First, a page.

There's a nice piece of work by Charles Arthur in The Guardian today that puts a fascinating post from one of Microsoft's top PR people under the microscope. It's all well worth reading, but naturally the following numbers from the memo and...
There's a nice piece of work by Charles Arthur in The Guardian today that puts a fascinating post from one of Microsoft's top PR people under the microscope. It's all well worth reading, but naturally the following numbers from the memo and Arthur's analysis were of particular interest:
24% Linux Server market share in 2005.
33% Predicted Linux Server market share for 2007 (made in 2005).
21.2% Actual Linux Server market share, Q4 2009.
Analysis: This is a really interesting one, because it is a distortion of reality that would have Steve Jobs applauding at its subtlety. You look at those numbers and think: wow, Linux servers really aren't popular. How odd, because you'll notice that you come across Linux servers all over the place: Google, Facebook (which runs F5's Big IP, which is Linux), Yahoo, Amazon, Wordpress.com (which hosts millions of blogs), Twitter... so why such a small number? (The only major site I could quickly find that runs Windows Server is eBay.)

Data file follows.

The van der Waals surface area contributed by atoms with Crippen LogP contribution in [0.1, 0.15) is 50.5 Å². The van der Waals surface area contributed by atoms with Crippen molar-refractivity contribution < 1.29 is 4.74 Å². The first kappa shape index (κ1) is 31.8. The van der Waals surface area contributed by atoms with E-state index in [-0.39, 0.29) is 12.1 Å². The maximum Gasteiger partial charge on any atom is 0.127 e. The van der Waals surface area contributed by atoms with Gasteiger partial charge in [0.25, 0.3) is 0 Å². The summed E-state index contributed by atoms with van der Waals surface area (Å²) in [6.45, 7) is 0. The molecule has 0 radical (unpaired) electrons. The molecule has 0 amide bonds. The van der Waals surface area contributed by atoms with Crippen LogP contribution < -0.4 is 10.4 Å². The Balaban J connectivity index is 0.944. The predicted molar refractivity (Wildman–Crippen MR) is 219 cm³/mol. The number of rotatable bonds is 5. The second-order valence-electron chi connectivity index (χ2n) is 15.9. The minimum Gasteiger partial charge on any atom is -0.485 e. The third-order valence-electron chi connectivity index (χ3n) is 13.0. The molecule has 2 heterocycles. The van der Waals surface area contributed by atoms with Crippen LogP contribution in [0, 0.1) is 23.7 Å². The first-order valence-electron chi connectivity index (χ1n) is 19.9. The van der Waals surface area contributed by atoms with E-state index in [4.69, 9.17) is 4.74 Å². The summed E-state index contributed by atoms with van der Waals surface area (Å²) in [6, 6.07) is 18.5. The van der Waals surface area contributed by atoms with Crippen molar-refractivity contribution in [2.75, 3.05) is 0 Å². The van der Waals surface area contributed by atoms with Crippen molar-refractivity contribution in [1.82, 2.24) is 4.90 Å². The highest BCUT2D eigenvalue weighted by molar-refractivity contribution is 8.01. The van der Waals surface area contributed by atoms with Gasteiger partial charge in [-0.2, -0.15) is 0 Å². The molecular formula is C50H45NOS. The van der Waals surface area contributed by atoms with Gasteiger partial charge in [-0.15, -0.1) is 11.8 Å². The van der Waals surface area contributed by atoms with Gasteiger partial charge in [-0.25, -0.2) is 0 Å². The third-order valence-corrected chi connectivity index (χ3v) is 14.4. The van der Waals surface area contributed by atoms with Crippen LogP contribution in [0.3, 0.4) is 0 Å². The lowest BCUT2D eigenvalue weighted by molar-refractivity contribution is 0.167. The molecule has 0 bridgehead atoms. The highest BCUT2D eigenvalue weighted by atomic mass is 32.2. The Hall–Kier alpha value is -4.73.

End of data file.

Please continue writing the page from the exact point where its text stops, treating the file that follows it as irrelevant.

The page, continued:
Answer: because those "market share" figures are for Linux server licences sold. Microsoft doesn't count them - and because the market research companies can't count them - if money doesn't change hands. True, this indicates that companies selling Linux servers (principally hardware) aren't making headway against Windows Server. But what it doesn't tell you is what progress Linux is making overall on the web. For that, you need Netcraft. And that suggests that Linux has a really big market share.
There are two things that are worth noting about the figures that the Microsoft post quoted. First, that it bothered to include them alongside all the other sectors where Microsoft is under pressure. This is a clear indication that the company is feeling the heat from GNU/Linux in the server market: you don't bother defending yourself unless you're under attack.
But what's more telling is that Microsoft couldn't find any better figures to make its case. As Arthur rightly points out, the way they were gathered seriously undercounts the true usage of GNU/Linux. The fact that despite that distortion GNU/Linux still has pretty decent numbers – 21% is hardly shabby – means that the real market shares in terms of real-world deployments will be much worse for Microsoft. Hence the attack.